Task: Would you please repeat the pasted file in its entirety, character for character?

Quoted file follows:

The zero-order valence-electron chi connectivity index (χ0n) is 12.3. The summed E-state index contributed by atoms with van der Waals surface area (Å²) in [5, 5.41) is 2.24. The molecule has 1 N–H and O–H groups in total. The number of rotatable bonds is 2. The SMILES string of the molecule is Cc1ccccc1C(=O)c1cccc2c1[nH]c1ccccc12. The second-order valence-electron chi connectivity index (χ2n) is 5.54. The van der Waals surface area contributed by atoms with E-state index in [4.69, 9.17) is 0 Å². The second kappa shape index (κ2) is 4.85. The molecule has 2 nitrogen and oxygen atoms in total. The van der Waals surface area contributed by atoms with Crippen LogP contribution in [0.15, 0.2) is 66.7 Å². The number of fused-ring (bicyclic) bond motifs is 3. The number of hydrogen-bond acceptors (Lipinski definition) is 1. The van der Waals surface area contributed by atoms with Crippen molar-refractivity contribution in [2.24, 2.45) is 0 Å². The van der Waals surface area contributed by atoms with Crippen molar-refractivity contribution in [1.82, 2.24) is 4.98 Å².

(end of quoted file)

The zero-order valence-electron chi connectivity index (χ0n) is 12.3. The summed E-state index contributed by atoms with van der Waals surface area (Å²) in [5, 5.41) is 2.24. The molecule has 1 N–H and O–H groups in total. The number of rotatable bonds is 2. The SMILES string of the molecule is Cc1ccccc1C(=O)c1cccc2c1[nH]c1ccccc12. The second-order valence-electron chi connectivity index (χ2n) is 5.54. The van der Waals surface area contributed by atoms with E-state index in [4.69, 9.17) is 0 Å². The second kappa shape index (κ2) is 4.85. The molecule has 2 nitrogen and oxygen atoms in total. The van der Waals surface area contributed by atoms with Crippen LogP contribution in [0.15, 0.2) is 66.7 Å². The number of fused-ring (bicyclic) bond motifs is 3. The number of hydrogen-bond acceptors (Lipinski definition) is 1. The van der Waals surface area contributed by atoms with Crippen molar-refractivity contribution in [2.24, 2.45) is 0 Å². The van der Waals surface area contributed by atoms with Crippen molar-refractivity contribution in [1.82, 2.24) is 4.98 Å².